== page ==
Mission Statement

“Perpetrators have different personae,
It’s recognised by law,”
I tell the taxi driver with
folded in two on the seat.
Her face is obscured with his crossword guesses.
He already has some pretty strong ideas about her,
and what she’s been wearing.
I’ve been taken in by the tall, clean man
dropping off a letter. He offers me a mint.
From the website printed on his card I learn
he likes skiing and Rioja.
His wife tells me other things he likes,
they stay with me longer.

“Women have different reasons for going back,
valid reasons.”
I tell a voice calling,
counting up paperwork to be done.
Later I watch the day’s news,
the words I half-expect don’t come, still
my stomach aches as I file her into the archives,
letting her face dissolve.

“It’s never the victim’s fault,” I tell the little girl,
curled up like a conch.
Shells may be what get left behind, but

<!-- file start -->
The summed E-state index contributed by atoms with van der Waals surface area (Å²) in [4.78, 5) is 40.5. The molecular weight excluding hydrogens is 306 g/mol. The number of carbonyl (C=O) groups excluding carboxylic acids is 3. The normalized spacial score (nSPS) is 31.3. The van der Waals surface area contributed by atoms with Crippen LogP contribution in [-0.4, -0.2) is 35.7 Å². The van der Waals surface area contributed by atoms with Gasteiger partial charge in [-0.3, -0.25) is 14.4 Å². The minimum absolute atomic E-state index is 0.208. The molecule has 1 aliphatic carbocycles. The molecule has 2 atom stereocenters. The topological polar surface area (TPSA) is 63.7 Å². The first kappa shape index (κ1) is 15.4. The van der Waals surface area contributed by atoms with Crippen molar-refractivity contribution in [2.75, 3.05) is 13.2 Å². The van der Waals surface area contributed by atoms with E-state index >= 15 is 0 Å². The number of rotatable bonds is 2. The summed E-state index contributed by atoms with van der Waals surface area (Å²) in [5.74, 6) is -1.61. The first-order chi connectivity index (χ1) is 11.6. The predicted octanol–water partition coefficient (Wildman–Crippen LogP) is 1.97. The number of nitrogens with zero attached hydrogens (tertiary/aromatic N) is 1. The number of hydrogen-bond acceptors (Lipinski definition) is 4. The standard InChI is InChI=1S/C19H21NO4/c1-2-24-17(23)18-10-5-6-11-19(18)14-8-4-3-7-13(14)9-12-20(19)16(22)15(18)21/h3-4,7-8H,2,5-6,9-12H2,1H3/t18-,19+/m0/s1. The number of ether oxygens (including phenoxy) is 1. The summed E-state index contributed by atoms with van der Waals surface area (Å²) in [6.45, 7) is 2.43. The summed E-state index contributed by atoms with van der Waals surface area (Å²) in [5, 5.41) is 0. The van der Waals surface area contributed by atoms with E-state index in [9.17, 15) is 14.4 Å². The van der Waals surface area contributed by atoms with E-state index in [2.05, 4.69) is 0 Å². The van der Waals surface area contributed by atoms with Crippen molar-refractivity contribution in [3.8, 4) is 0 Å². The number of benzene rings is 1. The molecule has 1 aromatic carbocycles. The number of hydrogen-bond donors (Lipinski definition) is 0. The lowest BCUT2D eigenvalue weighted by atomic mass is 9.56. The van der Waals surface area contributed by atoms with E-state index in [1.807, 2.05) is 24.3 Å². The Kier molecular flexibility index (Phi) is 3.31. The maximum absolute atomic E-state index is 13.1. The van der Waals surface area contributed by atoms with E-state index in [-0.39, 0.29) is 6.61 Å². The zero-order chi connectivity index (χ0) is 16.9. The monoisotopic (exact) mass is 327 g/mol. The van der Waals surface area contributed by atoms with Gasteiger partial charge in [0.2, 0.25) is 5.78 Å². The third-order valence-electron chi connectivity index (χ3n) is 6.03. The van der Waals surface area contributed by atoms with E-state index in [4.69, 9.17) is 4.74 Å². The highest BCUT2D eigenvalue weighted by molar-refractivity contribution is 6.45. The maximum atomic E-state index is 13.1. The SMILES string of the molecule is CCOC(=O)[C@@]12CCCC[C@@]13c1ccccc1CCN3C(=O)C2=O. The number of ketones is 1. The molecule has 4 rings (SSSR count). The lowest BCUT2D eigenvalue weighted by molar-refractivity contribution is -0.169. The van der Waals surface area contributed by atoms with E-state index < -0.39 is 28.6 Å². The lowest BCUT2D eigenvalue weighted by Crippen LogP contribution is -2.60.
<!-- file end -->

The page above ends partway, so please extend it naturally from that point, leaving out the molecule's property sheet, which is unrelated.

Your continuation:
they can build a wall, drive away evil, hold water,
start a battle, mark a grave, make art.
Vishnu carries one to blow the music of life.

“It’s all about power and control,”
I tell my friends over drinks.
Their minds are elsewhere,
the night is balmy and we can go anywhere.
Behind my desk I keep him on hold indefinitely.
Leave him panting and gnashing as I take another call,
from a woman he would dare disrespect.
I print off a picture of his face knotted with anger,
punching my door.
Line it up perfectly with internal extension numbers,
and a holiday snap of my mum.
Under my desk I have a smooth, round panic button.
I press it as I smile and
kick my sockless feet.

Rachel Simons is a Welsh writer and artist. She grew up near the sea but now uses Roath Park Lake to get her fix of water-watching. By day, she works in the voluntary sector with people who are homeless or vulnerably housed.

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